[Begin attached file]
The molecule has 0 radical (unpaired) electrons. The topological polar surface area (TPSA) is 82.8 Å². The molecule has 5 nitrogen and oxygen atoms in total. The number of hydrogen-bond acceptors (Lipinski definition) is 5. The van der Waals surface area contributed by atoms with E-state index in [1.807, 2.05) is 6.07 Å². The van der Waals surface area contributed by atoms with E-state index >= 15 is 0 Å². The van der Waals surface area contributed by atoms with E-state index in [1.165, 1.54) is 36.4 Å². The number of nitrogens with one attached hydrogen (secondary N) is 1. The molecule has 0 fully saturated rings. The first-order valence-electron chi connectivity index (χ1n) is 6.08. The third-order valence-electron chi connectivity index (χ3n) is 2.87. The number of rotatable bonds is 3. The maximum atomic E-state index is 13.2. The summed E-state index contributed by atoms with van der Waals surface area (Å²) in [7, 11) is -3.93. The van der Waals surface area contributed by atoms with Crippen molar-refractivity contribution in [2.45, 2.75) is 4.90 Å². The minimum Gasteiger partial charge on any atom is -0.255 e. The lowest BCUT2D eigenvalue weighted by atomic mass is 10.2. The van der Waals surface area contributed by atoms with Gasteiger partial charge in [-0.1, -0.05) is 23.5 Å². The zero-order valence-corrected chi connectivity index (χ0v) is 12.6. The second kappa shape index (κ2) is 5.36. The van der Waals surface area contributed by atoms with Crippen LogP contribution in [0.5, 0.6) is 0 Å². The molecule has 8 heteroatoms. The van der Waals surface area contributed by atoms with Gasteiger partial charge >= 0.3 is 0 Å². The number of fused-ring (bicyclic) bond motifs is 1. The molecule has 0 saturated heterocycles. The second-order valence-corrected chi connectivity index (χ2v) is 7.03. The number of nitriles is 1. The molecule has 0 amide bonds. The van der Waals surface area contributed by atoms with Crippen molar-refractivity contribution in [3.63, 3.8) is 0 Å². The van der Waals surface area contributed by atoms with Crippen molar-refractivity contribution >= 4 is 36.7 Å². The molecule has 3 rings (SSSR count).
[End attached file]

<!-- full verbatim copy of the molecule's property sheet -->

The molecule has 0 radical (unpaired) electrons. The topological polar surface area (TPSA) is 82.8 Å². The molecule has 5 nitrogen and oxygen atoms in total. The number of hydrogen-bond acceptors (Lipinski definition) is 5. The van der Waals surface area contributed by atoms with E-state index in [1.807, 2.05) is 6.07 Å². The van der Waals surface area contributed by atoms with E-state index >= 15 is 0 Å². The van der Waals surface area contributed by atoms with E-state index in [1.165, 1.54) is 36.4 Å². The number of nitrogens with one attached hydrogen (secondary N) is 1. The molecule has 0 fully saturated rings. The first-order valence-electron chi connectivity index (χ1n) is 6.08. The third-order valence-electron chi connectivity index (χ3n) is 2.87. The number of rotatable bonds is 3. The maximum atomic E-state index is 13.2. The summed E-state index contributed by atoms with van der Waals surface area (Å²) in [7, 11) is -3.93. The van der Waals surface area contributed by atoms with Crippen molar-refractivity contribution in [2.45, 2.75) is 4.90 Å². The minimum Gasteiger partial charge on any atom is -0.255 e. The lowest BCUT2D eigenvalue weighted by atomic mass is 10.2. The van der Waals surface area contributed by atoms with Gasteiger partial charge in [-0.1, -0.05) is 23.5 Å². The zero-order valence-corrected chi connectivity index (χ0v) is 12.6. The second kappa shape index (κ2) is 5.36. The van der Waals surface area contributed by atoms with Crippen LogP contribution in [0.5, 0.6) is 0 Å². The molecule has 8 heteroatoms. The van der Waals surface area contributed by atoms with Gasteiger partial charge >= 0.3 is 0 Å². The number of fused-ring (bicyclic) bond motifs is 1. The molecule has 0 saturated heterocycles. The second-order valence-corrected chi connectivity index (χ2v) is 7.03. The number of nitriles is 1. The molecule has 0 amide bonds. The van der Waals surface area contributed by atoms with Crippen molar-refractivity contribution in [3.63, 3.8) is 0 Å². The van der Waals surface area contributed by atoms with Crippen molar-refractivity contribution >= 4 is 36.7 Å². The molecule has 3 rings (SSSR count).